The second type of fight is the brawl, which generally happens on a gate. Here, the deimoses work like traditional armourHACs and primarily operate using afterburners. Ammo type depends on the targets, with close range ammo generally working better against tougher ships where primaries will change less often. The tank of a tweed gang is very strong, and if the fight turns against you it's generally quite easy to deaggress and tank until the whole gang is able to go through.


The TWEED deimos is a fairly normal deimos fit with the exception of the dual prop. It's fit for damage, but maintains a strong armour tank with good resists. The small nos isn't all that important, but can help the deimos keep its guns or afterburner running while under multiple neuts.

Since the TWEED oneiros is cap boosted, it uses active hardeners to provide excellent resists. This actually makes the onerios the strongest link in the chain, convenient given that logistics tend to be primaried and in a TWEED gang, the oneiroses will often be burning off gate in pursuit of their gang.


To be clear, the tweed fleet is not marketed as as undefeatable setup - it's very good against its intended opponent, which happens to be a gang type that we encounter a lot. It's also one of the few true high speed armour gangs, combining the high speed usually associated with shield setups with the superior tanking ability of armour. While I'm loathe to point to killboard stats as a measure of success, for those who are interested the links below should give an indication of how well we've seen this gang work. I wasn't present for the first two fights, however for the ones that I was there for I'll try to provide some context. Note that since in most engagements we took few or no losses, the battle reports may not show all participants (they also don't show our logi, since our logi pilots don't tend to whore on mails - most of these fights included between 4 and 6 onerioses).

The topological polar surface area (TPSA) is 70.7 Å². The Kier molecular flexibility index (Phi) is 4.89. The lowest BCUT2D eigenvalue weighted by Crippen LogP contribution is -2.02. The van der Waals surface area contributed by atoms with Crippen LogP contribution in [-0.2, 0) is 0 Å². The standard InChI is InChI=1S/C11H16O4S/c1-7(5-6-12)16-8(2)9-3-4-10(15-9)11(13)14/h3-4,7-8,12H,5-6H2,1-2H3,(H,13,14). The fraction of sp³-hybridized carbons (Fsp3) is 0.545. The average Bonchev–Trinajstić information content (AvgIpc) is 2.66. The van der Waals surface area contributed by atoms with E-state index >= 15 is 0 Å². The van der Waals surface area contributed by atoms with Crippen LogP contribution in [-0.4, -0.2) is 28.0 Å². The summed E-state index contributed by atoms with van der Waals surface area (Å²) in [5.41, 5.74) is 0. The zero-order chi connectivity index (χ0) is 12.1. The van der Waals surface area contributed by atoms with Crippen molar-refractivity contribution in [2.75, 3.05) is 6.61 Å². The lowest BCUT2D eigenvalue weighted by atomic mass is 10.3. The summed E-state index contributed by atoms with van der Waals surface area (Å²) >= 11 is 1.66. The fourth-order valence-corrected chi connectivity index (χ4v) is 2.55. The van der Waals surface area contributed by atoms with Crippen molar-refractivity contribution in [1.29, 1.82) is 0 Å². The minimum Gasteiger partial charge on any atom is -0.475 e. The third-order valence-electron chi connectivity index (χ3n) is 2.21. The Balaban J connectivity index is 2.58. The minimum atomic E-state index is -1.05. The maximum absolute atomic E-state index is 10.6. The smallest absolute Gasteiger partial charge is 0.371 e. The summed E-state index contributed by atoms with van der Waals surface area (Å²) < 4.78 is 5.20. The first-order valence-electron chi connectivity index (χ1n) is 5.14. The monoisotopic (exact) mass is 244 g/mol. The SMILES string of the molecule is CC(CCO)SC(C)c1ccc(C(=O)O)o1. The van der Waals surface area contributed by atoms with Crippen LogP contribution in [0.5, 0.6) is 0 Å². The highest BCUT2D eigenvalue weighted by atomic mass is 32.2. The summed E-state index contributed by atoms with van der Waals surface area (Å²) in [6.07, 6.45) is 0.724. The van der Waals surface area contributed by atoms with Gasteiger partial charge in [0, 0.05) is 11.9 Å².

• Example 1
  • Example 2
  • Example 3 - A good example against a kiting gang. Like many TWEED engagements, the initial charge caught them by surprise and this fight quickly turned into a rout, with most of their gang bailing and leaving anything still tackled to die.
  • Example 4 - The BLACK-MARK gang here was actually quite large (about 40) and we'd been baiting them for a while. They engaged us at 0 on a gate, but unfortunately their all-gallente-jams falcon also warped in at 0 ahead of their gang, leaving them unable to break our reps as they'd hoped. They stayed in the fight for a while, but most of the gang disengaged when it was clear that the fight wasn't going their way.


  1. Very interesting concept, will need to give it a try... militia have been flying dual-prop SFIs for some time now with great effectiveness.

  2. Our alliance also uses dualprop AHacs, but is less focussed and consistent than yours as we have not yet adapted it to fighting kiting tier 3s.
    It is mainly dualprop zealots, AB guardians and sundry deimos, fleet stabbers etc for non-amarr pilots. I can see the utility of having dual-prop oneiros though. Nice idea, might have to "borrow" it ;-)

    I remember recently seeing an article dual-prop deimos, I think about Razor on EN24.